When Erin Brockovich, an environmental activist, shook down Pacific Gas & Electric for $333 million for allegedly poisoning a community with hexavalent chromium and causing cancer and all sorts of other health problems, Julia Roberts portrayed the protagonist in a sensationalized blockbuster movie. It is unlikely, however, that Hollywood will be filming a sequel.
Why? Because not only was Ms. Brockovich wrong, but the State of California has now partially repudiated what she fought for.
Erin Brockovich, Junk Scientist
We've known for a long time that Ms. Brockovich used junk science to score a jackpot settlement. She used a common rhetorical trick, known as the Texas sharpshooter fallacy, to claim that a cluster of cancer and other diseases in the small town of Hinkley, California was the result of groundwater contamination by hexavalent chromium.
There were multiple problems with this argument. First, as hinted above, a cluster of cases is not necessarily indicative of anything. By sheer chance alone, patients with particular diseases -- even rare ones -- can occasionally be found in close proximity to one another. Second, an epidemiological survey found no extra cases of cancer in Hinkley than what normally would be expected. Third, while inhaled hexavalent chromium is linked to lung cancer, there is no evidence that ingesting tiny amounts of hexavalent chromium is harmful. Fourth, Ms. Brockovich's case did not make biomedical sense, because she not only blamed hexavalent chromium for causing cancer but a myriad of unrelated conditions. As Joe Schwarcz wrote for Quackwatch back in 2004:
Whether it's a miscarriage, a rash, bone deterioration, Crohn's disease, lupus, or any sort of cancer, Brockovich points the finger at chromium-6. In all probability she is wrong. Single toxins do not cause such a wide array of conditions.
State of California Repudiates Erin Brockovich
Now, the Sacramento Bee reports that California water regulators have decided against implementing a rule that would have capped hexavalent chromium in drinking water at 10 parts per billion (ppb). A judge said the rule was invalid because economic feasibility was not considered.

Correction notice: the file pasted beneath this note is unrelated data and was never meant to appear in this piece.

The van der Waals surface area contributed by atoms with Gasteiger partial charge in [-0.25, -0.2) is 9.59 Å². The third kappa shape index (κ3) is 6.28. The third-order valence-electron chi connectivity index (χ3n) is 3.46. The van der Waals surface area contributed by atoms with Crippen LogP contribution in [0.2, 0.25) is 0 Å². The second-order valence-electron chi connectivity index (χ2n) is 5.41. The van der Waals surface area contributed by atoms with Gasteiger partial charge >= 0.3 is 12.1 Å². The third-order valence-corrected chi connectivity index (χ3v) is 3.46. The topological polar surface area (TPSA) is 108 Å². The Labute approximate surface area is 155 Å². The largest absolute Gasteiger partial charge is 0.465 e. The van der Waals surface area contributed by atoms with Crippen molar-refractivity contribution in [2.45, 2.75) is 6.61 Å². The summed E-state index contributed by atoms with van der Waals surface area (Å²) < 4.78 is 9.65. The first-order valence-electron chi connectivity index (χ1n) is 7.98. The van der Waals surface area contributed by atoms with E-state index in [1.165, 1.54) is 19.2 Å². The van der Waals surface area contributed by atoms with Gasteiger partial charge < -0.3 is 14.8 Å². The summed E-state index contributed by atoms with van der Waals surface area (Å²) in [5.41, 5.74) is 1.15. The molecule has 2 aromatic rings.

That's not a complete victory; indeed, California could very well implement the 10 ppb rule anyway. And the rule was deemed invalid based on economics, not science. But let's hope that reason ultimately will prevail in this momentary triumph of sanity.
According to the EPA, hexavalent chromium can be found in drinking water from both natural and manmade sources. The federal limit for total chromium (i.e., chromium-3 and chromium-6) is 100 ppb, and this has been the agency's policy for many years. California's desire to decrease the limit to 10 ppb lacks scientific justification, and as to be expected, its biggest champion is the thoroughly unscientific Environmental Working Group.
The Truth Wins... For Now
It goes without saying that Hollywood will not make a sequel to Erin Brokovich about how a scientifically untrained legal clerk bamboozled America with junk science. Nor will Pacific Gas & Electric be reimbursed the $333 million that was stolen from it.
However, after nearly 20 years, the truth has finally been vindicated. People who still care about that sort of thing can find some comfort in that small victory.